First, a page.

No, it's 42...
The Globe and Mail's Ben Knight had a very interesting post [On Soccer] the other day on how Toronto FC and the Montreal Impact have gone in drastically different directions since their draw in the final match of the Nutrilite Canadian Championships, which sent Montreal through to the CONCACAF Champions League. As Knight points out, Montreal's gone on to jump from 10th to 3rd in the USL standings (although they trail Seattle 2-1 after one game in the first round of the playoffs, a two-game total-goals series). They've also done very well in the Champions League: many, including Duane, expected they would crash and burn in the group stage (a very reasonable prediction at the time), but they're currently perched atop their group after a draw with Mexican powerhouse side Atalante and a win over Trinidad's Joe Public FC (the same team that embarrassed the New England Revolution of MLS by an aggregate score of 6-1 over two games). Joe Public isn't much of a minnow, either: they also happen to be owned [CBCSports.ca] by FIFA vice-president Jack Warner.*
*Aside: Does this not raise conflict of interest questions to anyone else? I'd certainly be concerned if Gary Bettman or Bill Daly ran an NHL franchise. Keep in mind that Warner's hugely influential in CONCACAF, so it's not like they're a long way removed from the decisions he makes or the impact he has.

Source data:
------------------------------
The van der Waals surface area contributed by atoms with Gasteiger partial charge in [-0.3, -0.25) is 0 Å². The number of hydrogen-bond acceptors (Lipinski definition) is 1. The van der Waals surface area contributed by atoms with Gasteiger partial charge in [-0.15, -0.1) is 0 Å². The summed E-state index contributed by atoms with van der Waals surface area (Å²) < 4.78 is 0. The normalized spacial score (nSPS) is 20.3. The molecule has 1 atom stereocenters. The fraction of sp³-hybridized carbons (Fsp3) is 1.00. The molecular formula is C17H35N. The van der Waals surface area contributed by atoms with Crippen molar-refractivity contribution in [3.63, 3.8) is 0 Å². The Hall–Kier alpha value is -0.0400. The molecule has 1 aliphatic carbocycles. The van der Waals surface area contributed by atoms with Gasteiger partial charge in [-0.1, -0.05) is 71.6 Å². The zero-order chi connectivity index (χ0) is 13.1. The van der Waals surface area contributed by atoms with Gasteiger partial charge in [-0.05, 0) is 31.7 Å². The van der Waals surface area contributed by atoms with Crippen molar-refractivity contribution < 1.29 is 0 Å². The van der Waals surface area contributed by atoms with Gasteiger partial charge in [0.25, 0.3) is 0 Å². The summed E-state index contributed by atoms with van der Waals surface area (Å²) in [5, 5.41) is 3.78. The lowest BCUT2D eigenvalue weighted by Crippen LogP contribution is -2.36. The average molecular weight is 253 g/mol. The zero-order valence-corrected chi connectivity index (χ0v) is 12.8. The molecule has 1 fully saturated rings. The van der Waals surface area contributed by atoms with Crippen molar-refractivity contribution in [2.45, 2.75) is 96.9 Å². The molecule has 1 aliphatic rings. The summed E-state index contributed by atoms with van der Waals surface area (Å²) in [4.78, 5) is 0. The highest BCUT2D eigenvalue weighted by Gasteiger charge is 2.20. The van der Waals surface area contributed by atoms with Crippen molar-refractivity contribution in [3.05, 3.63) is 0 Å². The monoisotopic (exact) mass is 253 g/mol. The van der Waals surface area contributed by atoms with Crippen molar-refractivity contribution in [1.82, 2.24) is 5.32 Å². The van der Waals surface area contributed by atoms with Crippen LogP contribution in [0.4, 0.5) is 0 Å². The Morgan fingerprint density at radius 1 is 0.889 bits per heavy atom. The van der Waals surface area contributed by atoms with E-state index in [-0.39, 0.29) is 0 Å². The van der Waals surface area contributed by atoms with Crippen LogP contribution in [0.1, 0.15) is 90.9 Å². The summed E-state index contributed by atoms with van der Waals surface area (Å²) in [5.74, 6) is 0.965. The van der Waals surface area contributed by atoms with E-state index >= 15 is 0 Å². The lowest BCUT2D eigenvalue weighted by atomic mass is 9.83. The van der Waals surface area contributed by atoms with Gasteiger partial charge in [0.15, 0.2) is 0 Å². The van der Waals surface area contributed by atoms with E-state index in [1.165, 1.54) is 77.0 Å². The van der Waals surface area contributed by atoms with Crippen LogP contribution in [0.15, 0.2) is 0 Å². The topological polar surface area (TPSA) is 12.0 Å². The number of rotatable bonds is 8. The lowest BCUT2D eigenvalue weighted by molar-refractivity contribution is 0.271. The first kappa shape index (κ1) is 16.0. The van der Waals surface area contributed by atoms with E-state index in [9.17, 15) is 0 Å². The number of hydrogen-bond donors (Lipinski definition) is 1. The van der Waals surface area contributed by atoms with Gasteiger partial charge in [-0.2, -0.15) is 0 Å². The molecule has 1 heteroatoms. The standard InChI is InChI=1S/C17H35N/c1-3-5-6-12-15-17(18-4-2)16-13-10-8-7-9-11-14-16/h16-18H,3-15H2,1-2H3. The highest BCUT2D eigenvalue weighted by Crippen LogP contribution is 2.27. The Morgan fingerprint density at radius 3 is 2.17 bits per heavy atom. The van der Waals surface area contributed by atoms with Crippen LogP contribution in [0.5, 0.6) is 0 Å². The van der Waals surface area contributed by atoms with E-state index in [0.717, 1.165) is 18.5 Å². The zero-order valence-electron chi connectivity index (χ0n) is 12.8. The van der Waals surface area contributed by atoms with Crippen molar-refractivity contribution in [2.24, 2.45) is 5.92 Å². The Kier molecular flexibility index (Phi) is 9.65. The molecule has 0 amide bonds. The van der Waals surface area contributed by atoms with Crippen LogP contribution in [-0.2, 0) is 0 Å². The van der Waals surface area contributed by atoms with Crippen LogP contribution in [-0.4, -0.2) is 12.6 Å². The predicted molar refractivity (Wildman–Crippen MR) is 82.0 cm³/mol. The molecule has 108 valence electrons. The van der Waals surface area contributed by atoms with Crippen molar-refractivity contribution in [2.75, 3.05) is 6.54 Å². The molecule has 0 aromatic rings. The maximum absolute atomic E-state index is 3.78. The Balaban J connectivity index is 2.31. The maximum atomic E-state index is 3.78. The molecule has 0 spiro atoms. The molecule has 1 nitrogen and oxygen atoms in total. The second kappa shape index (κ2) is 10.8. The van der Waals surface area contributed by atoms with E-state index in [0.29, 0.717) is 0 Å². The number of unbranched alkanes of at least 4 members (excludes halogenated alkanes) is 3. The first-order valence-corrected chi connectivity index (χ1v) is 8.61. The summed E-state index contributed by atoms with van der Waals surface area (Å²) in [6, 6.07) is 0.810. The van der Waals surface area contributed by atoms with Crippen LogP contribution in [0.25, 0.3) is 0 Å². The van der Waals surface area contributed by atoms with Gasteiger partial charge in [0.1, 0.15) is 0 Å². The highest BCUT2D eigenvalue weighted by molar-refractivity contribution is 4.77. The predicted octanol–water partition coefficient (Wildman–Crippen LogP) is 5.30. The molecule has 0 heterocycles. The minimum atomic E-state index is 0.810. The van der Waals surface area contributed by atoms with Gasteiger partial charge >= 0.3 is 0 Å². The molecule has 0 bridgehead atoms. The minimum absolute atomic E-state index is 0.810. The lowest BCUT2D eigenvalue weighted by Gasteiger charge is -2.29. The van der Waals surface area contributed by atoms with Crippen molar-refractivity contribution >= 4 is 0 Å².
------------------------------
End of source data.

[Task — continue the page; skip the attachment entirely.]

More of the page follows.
For Toronto FC, though, the matches since that fateful July day have been extremely disappointing. They've only earned five points from nine matches, with two draws and one solitary win against six losses. As Knight writes, "The playoffs are gone, the season-long roster rebuild is a bust, and the league's most fanatical fans are looking at their season-ticket renewal forms, many with doubt and sadness in their otherwise lusty, giddy hearts." He then uses the teams' contrasting fortunes, combined with a quote from Randy Phillips' interview with Saputo in the Montreal Gazette, to suggest that Montreal perhaps is only interested in MLS on their terms.
Here's the full relevant quote from Saputo's interview:
Phillips: "Is the future of the franchise necessarily in Major League Soccer?"
Saputo: "There may be other options out there and we have to explore all the different ones. Right now, we're fine where we are. There is the aspect of MLS that's looming and we're going to take a look at that. Does it mean we're going to go into it at all costs? Not necessarily, but the soccer landscape is going to change over the next couple of years and we have to be smart and financially responsible about the decisions we make."
That is a fascinating quote at this point, given how many markets are actively battling for one of the few MLS expansion slots. Any suggestion that Montreal isn't going all-out is something new, and that might hurt them in a drive for one of the two slots in 2011.